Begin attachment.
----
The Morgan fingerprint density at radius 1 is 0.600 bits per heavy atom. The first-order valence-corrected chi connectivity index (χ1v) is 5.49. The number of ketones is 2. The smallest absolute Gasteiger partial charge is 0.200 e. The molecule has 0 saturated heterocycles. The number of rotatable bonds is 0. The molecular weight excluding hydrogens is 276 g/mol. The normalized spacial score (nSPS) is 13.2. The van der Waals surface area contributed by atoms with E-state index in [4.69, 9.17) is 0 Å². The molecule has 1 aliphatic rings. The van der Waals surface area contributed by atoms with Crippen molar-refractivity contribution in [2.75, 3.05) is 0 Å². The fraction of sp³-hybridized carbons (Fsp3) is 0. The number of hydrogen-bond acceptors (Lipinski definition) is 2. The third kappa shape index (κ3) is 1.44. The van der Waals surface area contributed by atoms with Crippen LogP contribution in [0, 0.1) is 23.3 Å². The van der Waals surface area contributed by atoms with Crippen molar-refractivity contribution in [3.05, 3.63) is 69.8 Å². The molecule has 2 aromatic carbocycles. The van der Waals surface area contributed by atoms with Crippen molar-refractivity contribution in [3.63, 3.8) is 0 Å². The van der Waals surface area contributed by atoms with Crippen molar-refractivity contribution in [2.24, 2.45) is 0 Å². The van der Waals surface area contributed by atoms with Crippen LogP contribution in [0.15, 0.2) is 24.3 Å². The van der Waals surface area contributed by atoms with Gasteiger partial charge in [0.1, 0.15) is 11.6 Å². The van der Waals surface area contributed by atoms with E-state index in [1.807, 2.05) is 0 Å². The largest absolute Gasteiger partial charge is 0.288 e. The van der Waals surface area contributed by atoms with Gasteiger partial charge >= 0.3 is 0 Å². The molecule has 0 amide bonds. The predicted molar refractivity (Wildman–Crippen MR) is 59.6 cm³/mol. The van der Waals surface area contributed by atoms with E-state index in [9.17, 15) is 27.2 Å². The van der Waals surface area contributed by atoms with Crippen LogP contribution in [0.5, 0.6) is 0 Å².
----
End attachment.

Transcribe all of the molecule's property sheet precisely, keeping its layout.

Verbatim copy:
The Morgan fingerprint density at radius 1 is 0.600 bits per heavy atom. The first-order valence-corrected chi connectivity index (χ1v) is 5.49. The number of ketones is 2. The smallest absolute Gasteiger partial charge is 0.200 e. The molecule has 0 saturated heterocycles. The number of rotatable bonds is 0. The molecular weight excluding hydrogens is 276 g/mol. The normalized spacial score (nSPS) is 13.2. The van der Waals surface area contributed by atoms with E-state index in [4.69, 9.17) is 0 Å². The molecule has 1 aliphatic rings. The van der Waals surface area contributed by atoms with Crippen molar-refractivity contribution in [2.75, 3.05) is 0 Å². The fraction of sp³-hybridized carbons (Fsp3) is 0. The number of hydrogen-bond acceptors (Lipinski definition) is 2. The third kappa shape index (κ3) is 1.44. The van der Waals surface area contributed by atoms with Crippen LogP contribution in [0, 0.1) is 23.3 Å². The van der Waals surface area contributed by atoms with Crippen molar-refractivity contribution in [3.05, 3.63) is 69.8 Å². The molecule has 2 aromatic carbocycles. The van der Waals surface area contributed by atoms with Crippen molar-refractivity contribution in [3.63, 3.8) is 0 Å². The van der Waals surface area contributed by atoms with Crippen molar-refractivity contribution in [2.24, 2.45) is 0 Å². The van der Waals surface area contributed by atoms with Crippen LogP contribution in [0.15, 0.2) is 24.3 Å². The van der Waals surface area contributed by atoms with Gasteiger partial charge in [0.1, 0.15) is 11.6 Å². The van der Waals surface area contributed by atoms with E-state index in [1.807, 2.05) is 0 Å². The largest absolute Gasteiger partial charge is 0.288 e. The van der Waals surface area contributed by atoms with Gasteiger partial charge >= 0.3 is 0 Å². The molecule has 0 amide bonds. The predicted molar refractivity (Wildman–Crippen MR) is 59.6 cm³/mol. The van der Waals surface area contributed by atoms with E-state index in [9.17, 15) is 27.2 Å². The van der Waals surface area contributed by atoms with Crippen LogP contribution in [0.5, 0.6) is 0 Å².